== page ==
Coronavirus pandemic likely to leave its mark on space industry conferences
In early April as the COVID-19 pandemic prompted the cancellation or postponement of one space conference after another, the Catalyst Accelerator made a surprising announcement.
The startup accelerator backed by the Air Force Research Laboratory’s Space Vehicles Directorate invited representatives of small businesses, government agencies and large corporations to Colorado Springs for a three-day event in July called Tech Collisions.
“Although virtual engagements are very effective for those separated by distance or pandemics, there are aspects of in-person gatherings that cannot be duplicated on virtual formats,” said KiMar Gartman, Catalyst Accelerator program director.
If the danger of contracting the novel coronavirus hasn’t subsided by July, the Catalyst Accelerator’s Tech Collisions conference will move online. “Our hope, though, is that the pandemic will be past us and we will be in the early stages of rebuilding our communities and reestablishing those connections that are so vital for our growth and development,” Gartman said by email.
That sentiment was widespread among space industry executives working from home in April instead of traveling as they normally would to high-profile conferences like the Space Foundation’s Space Symposium, Navy League’s Sea Air Space Exposition and U.S. Geospatial Intelligence Foundation’s GEOINT Symposium.
“When the shows resume, we’re looking forward to participating in whatever manner is practical and safe,” said Paul Welsh, Analytical Graphics Inc. vice president business development.
Lockheed Martin also plans to continue playing an active role in space conferences around the world as conditions permit, said Robert Lightfoot, Lockheed Martin Space vice president of strategy and business.
No one knows when local, state and federal agencies will lift travel restrictions and declare large gatherings safe to resume. That will depend largely on the spread of the COVID-19 virus and progress in the medical community identifying promising treatments and developing vaccines.
In the meantime, companies are relying heavily on video conferencing for everything from staff meetings to customer outreach and hiring.
Lockheed Martin Space is staying in touch with government and industry partners through video and teleconferences.
“Our primary way of meeting customers remains direct meetings, either in person or virtually, and those continue in earnest,” Lightfoot said. “Without the ability to attend conferences in person, we have to work harder to reach out to the space community.”
Although companies have embraced videoconferencing as a stopgap measure, conferences are “a very efficient way to connect face-to-face and foster relationships,” Lightfoot said by email. “Conferences give us the ability to meet with many of our government, international and industry mission partners in a short span of time (two to three days).”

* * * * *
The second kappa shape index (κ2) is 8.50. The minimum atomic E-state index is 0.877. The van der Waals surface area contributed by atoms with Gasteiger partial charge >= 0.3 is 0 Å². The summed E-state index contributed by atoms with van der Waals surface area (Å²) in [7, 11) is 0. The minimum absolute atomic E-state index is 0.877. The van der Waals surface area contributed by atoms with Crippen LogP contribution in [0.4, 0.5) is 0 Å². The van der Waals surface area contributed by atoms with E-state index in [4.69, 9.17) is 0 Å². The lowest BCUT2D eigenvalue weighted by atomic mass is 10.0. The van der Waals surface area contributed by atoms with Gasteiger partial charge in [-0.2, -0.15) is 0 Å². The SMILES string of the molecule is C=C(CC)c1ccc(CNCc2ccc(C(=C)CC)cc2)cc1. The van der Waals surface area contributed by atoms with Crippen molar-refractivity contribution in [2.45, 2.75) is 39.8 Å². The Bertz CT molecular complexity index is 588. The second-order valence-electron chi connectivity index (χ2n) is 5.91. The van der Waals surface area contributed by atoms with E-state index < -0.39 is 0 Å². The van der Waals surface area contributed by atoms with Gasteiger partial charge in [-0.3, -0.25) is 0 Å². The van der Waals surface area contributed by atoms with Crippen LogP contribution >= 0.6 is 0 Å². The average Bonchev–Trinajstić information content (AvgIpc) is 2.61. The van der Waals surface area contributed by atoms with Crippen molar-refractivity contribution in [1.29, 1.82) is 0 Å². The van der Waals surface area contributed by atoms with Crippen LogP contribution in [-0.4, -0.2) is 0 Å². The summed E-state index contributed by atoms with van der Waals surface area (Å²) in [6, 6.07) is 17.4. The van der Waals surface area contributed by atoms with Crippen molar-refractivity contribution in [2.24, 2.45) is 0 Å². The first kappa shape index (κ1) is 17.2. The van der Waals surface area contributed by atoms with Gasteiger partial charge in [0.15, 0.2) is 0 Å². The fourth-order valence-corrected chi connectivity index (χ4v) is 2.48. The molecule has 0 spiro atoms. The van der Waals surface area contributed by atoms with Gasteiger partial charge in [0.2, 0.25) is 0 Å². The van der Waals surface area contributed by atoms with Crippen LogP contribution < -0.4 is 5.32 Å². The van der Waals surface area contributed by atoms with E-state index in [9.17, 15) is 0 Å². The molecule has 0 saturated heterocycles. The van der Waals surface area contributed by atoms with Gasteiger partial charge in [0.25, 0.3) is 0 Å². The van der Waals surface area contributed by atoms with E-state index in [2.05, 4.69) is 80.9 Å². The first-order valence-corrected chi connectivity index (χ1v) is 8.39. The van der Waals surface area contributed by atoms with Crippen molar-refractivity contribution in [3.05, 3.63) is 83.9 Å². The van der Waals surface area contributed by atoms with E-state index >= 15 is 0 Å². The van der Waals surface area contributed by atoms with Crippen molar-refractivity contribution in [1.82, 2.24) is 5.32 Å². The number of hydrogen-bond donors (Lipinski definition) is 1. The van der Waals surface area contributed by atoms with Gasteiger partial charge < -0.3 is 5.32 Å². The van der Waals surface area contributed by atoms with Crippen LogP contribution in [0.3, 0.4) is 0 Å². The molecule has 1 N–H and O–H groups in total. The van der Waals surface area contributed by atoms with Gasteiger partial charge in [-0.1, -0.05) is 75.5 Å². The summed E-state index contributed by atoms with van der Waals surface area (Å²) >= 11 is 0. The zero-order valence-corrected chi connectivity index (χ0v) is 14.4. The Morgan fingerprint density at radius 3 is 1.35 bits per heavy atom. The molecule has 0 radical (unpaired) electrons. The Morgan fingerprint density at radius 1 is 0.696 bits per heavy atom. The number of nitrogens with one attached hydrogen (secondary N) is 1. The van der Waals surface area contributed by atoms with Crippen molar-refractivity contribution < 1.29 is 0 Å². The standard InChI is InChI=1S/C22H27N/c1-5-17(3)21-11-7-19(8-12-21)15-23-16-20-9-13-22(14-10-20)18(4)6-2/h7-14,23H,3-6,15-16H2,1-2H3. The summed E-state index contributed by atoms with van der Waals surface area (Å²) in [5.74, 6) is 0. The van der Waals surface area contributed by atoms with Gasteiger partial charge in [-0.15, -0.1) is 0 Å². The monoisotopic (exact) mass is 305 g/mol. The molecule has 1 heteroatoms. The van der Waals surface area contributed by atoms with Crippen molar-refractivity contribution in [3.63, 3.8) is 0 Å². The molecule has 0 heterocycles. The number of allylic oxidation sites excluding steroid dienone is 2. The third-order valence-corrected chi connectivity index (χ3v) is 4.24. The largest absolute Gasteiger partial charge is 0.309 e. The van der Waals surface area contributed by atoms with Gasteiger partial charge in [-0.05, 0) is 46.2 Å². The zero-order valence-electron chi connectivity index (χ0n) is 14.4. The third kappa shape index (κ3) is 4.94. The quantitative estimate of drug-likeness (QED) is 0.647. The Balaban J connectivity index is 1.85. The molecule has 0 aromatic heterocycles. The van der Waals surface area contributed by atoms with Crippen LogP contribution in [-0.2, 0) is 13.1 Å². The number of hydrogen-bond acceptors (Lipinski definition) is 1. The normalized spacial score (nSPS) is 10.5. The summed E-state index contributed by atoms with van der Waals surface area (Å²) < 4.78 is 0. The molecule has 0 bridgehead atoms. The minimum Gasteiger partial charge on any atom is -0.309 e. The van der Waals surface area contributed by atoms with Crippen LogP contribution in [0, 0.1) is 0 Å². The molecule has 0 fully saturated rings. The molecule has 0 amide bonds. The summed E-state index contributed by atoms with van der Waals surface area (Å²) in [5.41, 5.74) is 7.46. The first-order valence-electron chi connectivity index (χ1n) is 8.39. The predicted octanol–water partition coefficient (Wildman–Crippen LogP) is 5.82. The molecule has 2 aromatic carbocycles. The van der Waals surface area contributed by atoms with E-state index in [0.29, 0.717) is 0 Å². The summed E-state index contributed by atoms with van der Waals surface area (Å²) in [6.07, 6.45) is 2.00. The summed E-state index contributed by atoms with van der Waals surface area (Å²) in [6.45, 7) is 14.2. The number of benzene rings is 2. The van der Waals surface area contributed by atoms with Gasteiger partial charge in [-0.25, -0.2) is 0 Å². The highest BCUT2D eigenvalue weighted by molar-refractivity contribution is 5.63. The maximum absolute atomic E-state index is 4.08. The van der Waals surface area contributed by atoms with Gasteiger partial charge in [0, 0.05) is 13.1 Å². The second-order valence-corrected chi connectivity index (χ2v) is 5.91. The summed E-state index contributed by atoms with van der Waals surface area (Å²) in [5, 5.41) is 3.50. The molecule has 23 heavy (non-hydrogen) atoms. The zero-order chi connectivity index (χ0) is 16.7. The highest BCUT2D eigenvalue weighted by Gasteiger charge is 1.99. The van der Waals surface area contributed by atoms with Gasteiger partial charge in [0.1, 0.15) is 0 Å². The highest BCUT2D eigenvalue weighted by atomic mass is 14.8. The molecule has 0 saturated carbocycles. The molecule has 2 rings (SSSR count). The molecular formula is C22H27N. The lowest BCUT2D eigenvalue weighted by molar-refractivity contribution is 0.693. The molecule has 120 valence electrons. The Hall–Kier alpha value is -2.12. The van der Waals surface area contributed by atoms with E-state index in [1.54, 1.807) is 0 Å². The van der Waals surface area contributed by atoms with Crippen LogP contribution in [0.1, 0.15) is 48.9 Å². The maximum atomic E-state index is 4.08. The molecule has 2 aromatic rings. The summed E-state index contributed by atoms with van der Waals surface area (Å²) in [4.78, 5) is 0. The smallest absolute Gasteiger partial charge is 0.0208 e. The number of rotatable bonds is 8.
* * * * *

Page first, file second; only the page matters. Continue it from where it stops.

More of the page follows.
During the 2019 Space Symposium, for example, 15,000 people working in civil, commercial and military space traveled from dozens of countries to the Broadmoor hotel in Colorado Springs for four days of classified and unclassified briefings and events.
The 36th annual Space Symposium, originally scheduled to begin March 30, was postponed until Oct. 31.
“This is the window we were able to find with the Broadmoor,” said Rich Cooper, Space Foundation vice president for strategic communications and outreach. “And yes, we know Oct. 31 is Halloween. No one has better costumes than the space community.”
It’s too soon to say how the pandemic will change the Space Symposium and other conferences. That will depend on guidance from the Centers for Disease Control and Prevention, any travel restrictions as well as local, state and federal guidance on large gatherings.
Before the Space Symposium was postponed, representatives of 40 countries were registered to attend. For now, many nations are restricting foreign travel in effort to limit the spread of the coronavirus. Will those restrictions remain in the fall?
“We don’t know where we will be at that particular point as to what travel restrictions may or may not be in place,” Cooper said. “We will look at all those pieces. We’ve also got to make sure it’s a safe environment that will make people feel comfortable in coming.”
Not all companies anticipate sending executives to conferences this fall, even if widespread bans on mass gatherings are lifted by then. “We’re going to minimize travel and attendance through the end of the year,” said a representative of a company that asked not to be identified. Instead, the company plans to focus its resources on virtual gatherings.
Even executives planning to attend conferences this fall, circumstances permitting, expect the pandemic to leave its mark.
Handshakes may be replaced by elbow bumps as they were at the Satellite 2020 conference in Washington in March. That conference shut down a day early when the District of Columbia banned large gatherings.
At Satellite 2020, AGI, a firm well known for serving ice cream at conferences, gave out hand sanitizer with the company logo. The hand sanitizer was so popular AGI might keep distributing it, Welsh said.
Future conferences also may offer remote access for people who can’t attend.
“Now that we’re all Ninjas in Microsoft Teams, maybe there’s a way to allow people to participate virtually,” Welsh said. “I think we’ll be able to do things even more effectively because we’re skilled in a lot of different areas.”
This article originally appeared in the May 11, 2020 issue of SpaceNews magazine.